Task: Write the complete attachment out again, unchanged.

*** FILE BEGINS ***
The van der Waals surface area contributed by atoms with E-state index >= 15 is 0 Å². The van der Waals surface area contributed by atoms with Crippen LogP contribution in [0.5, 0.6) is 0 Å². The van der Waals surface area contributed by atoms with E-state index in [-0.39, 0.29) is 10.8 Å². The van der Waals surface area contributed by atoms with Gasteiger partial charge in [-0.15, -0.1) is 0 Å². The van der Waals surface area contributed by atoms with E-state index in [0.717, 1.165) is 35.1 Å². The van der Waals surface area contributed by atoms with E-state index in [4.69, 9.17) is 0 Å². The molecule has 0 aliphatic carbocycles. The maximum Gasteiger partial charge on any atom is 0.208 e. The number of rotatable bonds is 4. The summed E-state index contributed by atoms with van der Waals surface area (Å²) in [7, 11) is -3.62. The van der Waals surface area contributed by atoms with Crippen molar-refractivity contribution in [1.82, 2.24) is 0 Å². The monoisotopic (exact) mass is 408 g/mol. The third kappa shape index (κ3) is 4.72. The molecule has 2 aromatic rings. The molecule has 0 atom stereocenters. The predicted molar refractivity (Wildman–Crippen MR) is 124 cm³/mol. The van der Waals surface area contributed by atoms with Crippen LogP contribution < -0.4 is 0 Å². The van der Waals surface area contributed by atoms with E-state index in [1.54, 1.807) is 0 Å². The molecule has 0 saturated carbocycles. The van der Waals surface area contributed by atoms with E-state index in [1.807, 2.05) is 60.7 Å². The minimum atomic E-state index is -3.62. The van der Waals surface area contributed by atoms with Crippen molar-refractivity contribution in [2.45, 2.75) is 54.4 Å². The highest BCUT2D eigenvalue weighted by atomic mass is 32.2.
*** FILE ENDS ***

The van der Waals surface area contributed by atoms with E-state index >= 15 is 0 Å². The van der Waals surface area contributed by atoms with Crippen LogP contribution in [0.5, 0.6) is 0 Å². The van der Waals surface area contributed by atoms with E-state index in [-0.39, 0.29) is 10.8 Å². The van der Waals surface area contributed by atoms with Gasteiger partial charge in [-0.15, -0.1) is 0 Å². The van der Waals surface area contributed by atoms with E-state index in [0.717, 1.165) is 35.1 Å². The van der Waals surface area contributed by atoms with E-state index in [4.69, 9.17) is 0 Å². The molecule has 0 aliphatic carbocycles. The maximum Gasteiger partial charge on any atom is 0.208 e. The number of rotatable bonds is 4. The summed E-state index contributed by atoms with van der Waals surface area (Å²) in [7, 11) is -3.62. The van der Waals surface area contributed by atoms with Crippen molar-refractivity contribution in [1.82, 2.24) is 0 Å². The monoisotopic (exact) mass is 408 g/mol. The third kappa shape index (κ3) is 4.72. The molecule has 2 aromatic rings. The molecule has 0 atom stereocenters. The predicted molar refractivity (Wildman–Crippen MR) is 124 cm³/mol. The van der Waals surface area contributed by atoms with Crippen LogP contribution < -0.4 is 0 Å². The van der Waals surface area contributed by atoms with E-state index in [1.54, 1.807) is 0 Å². The molecule has 0 saturated carbocycles. The van der Waals surface area contributed by atoms with E-state index in [1.807, 2.05) is 60.7 Å². The minimum atomic E-state index is -3.62. The van der Waals surface area contributed by atoms with Crippen molar-refractivity contribution in [2.45, 2.75) is 54.4 Å². The highest BCUT2D eigenvalue weighted by atomic mass is 32.2.